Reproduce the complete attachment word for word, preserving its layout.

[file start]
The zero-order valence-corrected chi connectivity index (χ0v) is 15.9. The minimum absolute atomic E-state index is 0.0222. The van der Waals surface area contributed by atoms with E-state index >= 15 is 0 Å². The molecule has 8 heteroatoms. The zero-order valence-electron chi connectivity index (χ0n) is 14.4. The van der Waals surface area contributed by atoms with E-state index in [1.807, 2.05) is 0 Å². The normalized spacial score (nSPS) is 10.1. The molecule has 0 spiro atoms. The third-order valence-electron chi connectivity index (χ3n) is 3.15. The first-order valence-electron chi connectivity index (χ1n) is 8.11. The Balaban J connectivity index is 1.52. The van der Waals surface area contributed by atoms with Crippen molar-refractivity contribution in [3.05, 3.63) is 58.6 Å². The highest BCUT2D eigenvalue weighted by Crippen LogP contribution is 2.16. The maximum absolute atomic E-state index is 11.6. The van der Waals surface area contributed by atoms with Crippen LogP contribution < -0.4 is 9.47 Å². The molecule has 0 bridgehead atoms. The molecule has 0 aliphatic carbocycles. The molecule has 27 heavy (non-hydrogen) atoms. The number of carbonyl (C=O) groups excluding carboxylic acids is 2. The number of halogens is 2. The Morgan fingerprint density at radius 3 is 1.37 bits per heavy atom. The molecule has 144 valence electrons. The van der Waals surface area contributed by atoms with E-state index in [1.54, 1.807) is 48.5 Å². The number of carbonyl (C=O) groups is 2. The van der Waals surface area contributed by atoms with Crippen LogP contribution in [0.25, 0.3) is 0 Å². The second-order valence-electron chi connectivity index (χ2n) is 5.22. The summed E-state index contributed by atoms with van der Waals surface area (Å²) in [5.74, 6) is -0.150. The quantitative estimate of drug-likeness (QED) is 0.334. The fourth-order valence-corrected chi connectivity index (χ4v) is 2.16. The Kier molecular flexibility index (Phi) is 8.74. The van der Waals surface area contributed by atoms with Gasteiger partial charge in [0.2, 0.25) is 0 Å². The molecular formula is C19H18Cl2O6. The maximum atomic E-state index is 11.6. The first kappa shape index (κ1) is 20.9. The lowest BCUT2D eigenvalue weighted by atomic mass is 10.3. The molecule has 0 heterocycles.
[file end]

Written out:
The zero-order valence-corrected chi connectivity index (χ0v) is 15.9. The minimum absolute atomic E-state index is 0.0222. The van der Waals surface area contributed by atoms with E-state index >= 15 is 0 Å². The molecule has 8 heteroatoms. The zero-order valence-electron chi connectivity index (χ0n) is 14.4. The van der Waals surface area contributed by atoms with E-state index in [1.807, 2.05) is 0 Å². The normalized spacial score (nSPS) is 10.1. The molecule has 0 spiro atoms. The third-order valence-electron chi connectivity index (χ3n) is 3.15. The first-order valence-electron chi connectivity index (χ1n) is 8.11. The Balaban J connectivity index is 1.52. The van der Waals surface area contributed by atoms with Crippen molar-refractivity contribution in [3.05, 3.63) is 58.6 Å². The highest BCUT2D eigenvalue weighted by Crippen LogP contribution is 2.16. The maximum absolute atomic E-state index is 11.6. The van der Waals surface area contributed by atoms with Crippen LogP contribution < -0.4 is 9.47 Å². The molecule has 0 bridgehead atoms. The molecule has 0 aliphatic carbocycles. The molecule has 27 heavy (non-hydrogen) atoms. The number of carbonyl (C=O) groups excluding carboxylic acids is 2. The number of halogens is 2. The Morgan fingerprint density at radius 3 is 1.37 bits per heavy atom. The molecule has 144 valence electrons. The van der Waals surface area contributed by atoms with E-state index in [1.54, 1.807) is 48.5 Å². The number of carbonyl (C=O) groups is 2. The van der Waals surface area contributed by atoms with Crippen LogP contribution in [0.25, 0.3) is 0 Å². The second-order valence-electron chi connectivity index (χ2n) is 5.22. The summed E-state index contributed by atoms with van der Waals surface area (Å²) in [5.74, 6) is -0.150. The quantitative estimate of drug-likeness (QED) is 0.334. The fourth-order valence-corrected chi connectivity index (χ4v) is 2.16. The Kier molecular flexibility index (Phi) is 8.74. The van der Waals surface area contributed by atoms with Gasteiger partial charge in [0.2, 0.25) is 0 Å². The molecular formula is C19H18Cl2O6. The maximum atomic E-state index is 11.6. The first kappa shape index (κ1) is 20.9. The lowest BCUT2D eigenvalue weighted by atomic mass is 10.3. The molecule has 0 heterocycles.